The Limited Liability Company (LLC) is a relatively new form of business entity. An LLC combines the benefits of a partnership (pass through taxation and fewer formalities) with that of a corporation (limited liability and perpetual duration). Operating under a formal entity like an LLC also adds legitimacy to your business. If you plan to do business in New York, we can help you form a New York LLC.
New York Limited Liability Company (LLC) Formation Flat-Fee Package
Package includes the following:
- Preparation of the Articles of Organization.
- Filing of Articles of Organization with the New York Department of State.
- Preparation of a single member Operating Agreement.
- Application for Employer Identification Number (EIN).
From a liability protection standpoint, the LLC has a superior advantage over the corporation. Courts consider whether a company’s management has followed certain formalities when deciding to hold the company’s owners personally liable for the company’s liabilities. As LLCs require fewer formalities, there is less room for error.
Out of the box, an LLC has a slight disadvantage over the s-corporation from a tax standpoint. However, depending on the composition of LLC members, these disadvantages can be overcome. We encourage you to discuss these unique tax issues with your accountant.
In some states, LLCs also offer a second layer of protection. “Charging order protection” was born from English partnership law out of the policy that partners should be able to choose their partners. What this means is that if a member of your LLC owes someone money, that person cannot take control of that member’s ownership rights. In a corporation, where there is no charging order protection, a court may take away stock from a stockholder and give it to the stockholder’s creditors.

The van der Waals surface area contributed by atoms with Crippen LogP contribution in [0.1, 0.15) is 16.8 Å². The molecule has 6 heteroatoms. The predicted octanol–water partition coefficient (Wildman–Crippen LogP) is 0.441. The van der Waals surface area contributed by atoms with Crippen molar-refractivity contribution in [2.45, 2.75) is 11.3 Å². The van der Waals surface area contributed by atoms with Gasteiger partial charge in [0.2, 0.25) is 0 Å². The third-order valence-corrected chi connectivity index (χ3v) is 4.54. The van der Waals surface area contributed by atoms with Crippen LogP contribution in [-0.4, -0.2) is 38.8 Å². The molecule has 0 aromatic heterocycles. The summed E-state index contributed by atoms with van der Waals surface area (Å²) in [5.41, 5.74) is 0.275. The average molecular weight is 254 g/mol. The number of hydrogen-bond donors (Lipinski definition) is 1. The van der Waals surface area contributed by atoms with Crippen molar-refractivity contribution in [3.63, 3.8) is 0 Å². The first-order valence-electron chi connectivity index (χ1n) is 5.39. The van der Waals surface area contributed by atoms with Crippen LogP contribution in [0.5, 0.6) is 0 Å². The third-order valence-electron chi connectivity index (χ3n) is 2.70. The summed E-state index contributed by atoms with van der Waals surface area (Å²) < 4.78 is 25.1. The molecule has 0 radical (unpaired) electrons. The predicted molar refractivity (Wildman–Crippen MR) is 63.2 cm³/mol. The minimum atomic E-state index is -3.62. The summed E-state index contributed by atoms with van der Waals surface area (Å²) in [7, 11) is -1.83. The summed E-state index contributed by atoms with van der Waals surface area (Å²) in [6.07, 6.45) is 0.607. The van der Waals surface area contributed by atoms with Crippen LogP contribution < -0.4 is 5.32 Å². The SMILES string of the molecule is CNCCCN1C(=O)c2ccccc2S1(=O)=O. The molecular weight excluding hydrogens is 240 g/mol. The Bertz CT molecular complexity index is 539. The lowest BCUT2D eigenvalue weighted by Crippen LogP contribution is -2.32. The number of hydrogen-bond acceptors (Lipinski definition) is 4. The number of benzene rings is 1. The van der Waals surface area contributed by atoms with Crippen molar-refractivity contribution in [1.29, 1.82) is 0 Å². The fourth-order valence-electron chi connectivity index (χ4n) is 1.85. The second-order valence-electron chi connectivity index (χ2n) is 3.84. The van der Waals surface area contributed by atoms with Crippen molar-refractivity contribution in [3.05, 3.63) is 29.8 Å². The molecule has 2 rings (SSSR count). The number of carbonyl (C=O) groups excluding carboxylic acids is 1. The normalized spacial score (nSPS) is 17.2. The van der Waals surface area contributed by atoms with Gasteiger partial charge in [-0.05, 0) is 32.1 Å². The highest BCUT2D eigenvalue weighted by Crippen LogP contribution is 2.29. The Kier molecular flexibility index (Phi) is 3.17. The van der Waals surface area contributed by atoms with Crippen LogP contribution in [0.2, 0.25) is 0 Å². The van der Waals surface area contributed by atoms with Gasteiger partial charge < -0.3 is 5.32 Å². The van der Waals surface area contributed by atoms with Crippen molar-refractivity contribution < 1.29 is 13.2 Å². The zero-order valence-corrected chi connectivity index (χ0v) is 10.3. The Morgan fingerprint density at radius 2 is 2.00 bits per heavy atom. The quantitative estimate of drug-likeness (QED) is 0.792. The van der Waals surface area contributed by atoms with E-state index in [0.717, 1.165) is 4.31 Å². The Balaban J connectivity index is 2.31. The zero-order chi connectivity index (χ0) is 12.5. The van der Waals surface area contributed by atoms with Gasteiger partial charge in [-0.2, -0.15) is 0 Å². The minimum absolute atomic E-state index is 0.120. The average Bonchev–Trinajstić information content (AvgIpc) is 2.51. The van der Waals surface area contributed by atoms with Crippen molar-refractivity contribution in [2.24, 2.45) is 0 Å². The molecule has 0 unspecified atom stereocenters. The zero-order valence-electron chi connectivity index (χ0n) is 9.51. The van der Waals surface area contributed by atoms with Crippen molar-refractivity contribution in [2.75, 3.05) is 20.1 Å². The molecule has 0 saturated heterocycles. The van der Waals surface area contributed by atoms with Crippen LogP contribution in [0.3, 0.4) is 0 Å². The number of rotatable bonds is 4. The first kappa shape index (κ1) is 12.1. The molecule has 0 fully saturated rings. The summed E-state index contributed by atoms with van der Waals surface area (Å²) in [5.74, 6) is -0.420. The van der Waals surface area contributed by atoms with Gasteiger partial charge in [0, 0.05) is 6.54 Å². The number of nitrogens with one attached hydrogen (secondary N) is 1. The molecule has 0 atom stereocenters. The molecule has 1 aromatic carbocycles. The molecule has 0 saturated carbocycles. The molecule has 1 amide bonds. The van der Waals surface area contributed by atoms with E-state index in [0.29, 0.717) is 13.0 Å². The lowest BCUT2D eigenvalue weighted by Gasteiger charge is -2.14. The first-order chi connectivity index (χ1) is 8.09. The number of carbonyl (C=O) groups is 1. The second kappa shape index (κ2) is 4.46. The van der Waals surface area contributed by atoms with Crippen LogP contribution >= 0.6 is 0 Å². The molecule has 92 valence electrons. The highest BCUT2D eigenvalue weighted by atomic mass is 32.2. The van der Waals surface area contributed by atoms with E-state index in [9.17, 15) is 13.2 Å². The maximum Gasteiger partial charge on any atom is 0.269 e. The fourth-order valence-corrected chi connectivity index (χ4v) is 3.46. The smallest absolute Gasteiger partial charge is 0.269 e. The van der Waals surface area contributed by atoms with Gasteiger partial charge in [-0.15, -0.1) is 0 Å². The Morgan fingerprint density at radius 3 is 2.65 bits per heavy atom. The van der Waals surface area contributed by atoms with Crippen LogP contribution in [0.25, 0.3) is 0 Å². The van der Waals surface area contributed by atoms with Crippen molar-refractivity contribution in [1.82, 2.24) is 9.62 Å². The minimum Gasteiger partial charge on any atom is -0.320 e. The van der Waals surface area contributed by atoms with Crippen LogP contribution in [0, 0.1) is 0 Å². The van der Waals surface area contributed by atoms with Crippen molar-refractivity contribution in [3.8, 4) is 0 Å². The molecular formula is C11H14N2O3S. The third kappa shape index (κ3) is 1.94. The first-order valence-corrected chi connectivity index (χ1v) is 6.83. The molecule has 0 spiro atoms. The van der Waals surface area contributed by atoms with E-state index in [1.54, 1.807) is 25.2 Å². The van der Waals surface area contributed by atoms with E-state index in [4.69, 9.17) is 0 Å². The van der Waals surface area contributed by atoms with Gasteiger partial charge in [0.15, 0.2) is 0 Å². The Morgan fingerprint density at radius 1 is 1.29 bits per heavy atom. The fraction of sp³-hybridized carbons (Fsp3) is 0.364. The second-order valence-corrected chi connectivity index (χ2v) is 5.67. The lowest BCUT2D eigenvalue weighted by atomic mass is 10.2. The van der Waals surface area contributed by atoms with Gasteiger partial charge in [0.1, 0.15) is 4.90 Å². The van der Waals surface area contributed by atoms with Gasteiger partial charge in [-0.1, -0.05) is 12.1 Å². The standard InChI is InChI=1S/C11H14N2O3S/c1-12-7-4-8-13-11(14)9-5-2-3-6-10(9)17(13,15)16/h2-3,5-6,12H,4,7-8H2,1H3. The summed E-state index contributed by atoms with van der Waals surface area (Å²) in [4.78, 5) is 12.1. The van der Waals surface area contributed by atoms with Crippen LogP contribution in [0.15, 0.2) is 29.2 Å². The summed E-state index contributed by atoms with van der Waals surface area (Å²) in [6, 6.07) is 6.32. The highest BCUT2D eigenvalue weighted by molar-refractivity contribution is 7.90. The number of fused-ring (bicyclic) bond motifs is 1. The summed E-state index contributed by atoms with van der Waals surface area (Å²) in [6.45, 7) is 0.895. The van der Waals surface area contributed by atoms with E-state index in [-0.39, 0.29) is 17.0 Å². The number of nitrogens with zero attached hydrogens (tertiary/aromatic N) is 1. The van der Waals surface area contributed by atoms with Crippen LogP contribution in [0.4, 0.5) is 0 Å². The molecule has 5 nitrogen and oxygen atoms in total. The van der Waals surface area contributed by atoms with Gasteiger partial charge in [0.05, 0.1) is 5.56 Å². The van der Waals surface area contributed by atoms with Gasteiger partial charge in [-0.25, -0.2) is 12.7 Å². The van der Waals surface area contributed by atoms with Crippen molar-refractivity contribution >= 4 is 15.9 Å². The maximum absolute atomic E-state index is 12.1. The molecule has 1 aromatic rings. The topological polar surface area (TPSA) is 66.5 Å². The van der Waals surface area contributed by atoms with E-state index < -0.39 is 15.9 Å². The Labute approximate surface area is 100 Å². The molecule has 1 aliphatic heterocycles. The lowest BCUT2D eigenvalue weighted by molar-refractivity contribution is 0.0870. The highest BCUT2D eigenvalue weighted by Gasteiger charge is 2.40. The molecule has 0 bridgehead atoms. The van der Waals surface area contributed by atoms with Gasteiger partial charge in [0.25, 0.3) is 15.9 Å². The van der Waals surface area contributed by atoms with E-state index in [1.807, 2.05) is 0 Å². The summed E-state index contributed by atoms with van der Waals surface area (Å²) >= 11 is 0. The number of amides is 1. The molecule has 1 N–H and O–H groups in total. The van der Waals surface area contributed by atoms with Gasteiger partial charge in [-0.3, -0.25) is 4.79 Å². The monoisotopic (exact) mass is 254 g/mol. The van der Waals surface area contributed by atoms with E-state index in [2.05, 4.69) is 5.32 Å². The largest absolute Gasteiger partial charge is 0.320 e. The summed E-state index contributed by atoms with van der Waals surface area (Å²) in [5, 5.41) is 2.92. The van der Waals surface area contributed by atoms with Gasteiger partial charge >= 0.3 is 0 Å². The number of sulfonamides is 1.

New York law does not recognize the charging order as a creditor’s “exclusive remedy.” If charging order protection is especially important to you, you may wish to consider forming an LLC in Delaware.
Licensed professionals cannot operate the business of their professions using a standard LLCs. If they seek the liability protection that an LLC offers, they may form a professional service corporation (PC), registered limited liability partnership (LLP) or professional service limited liability company (PLLC).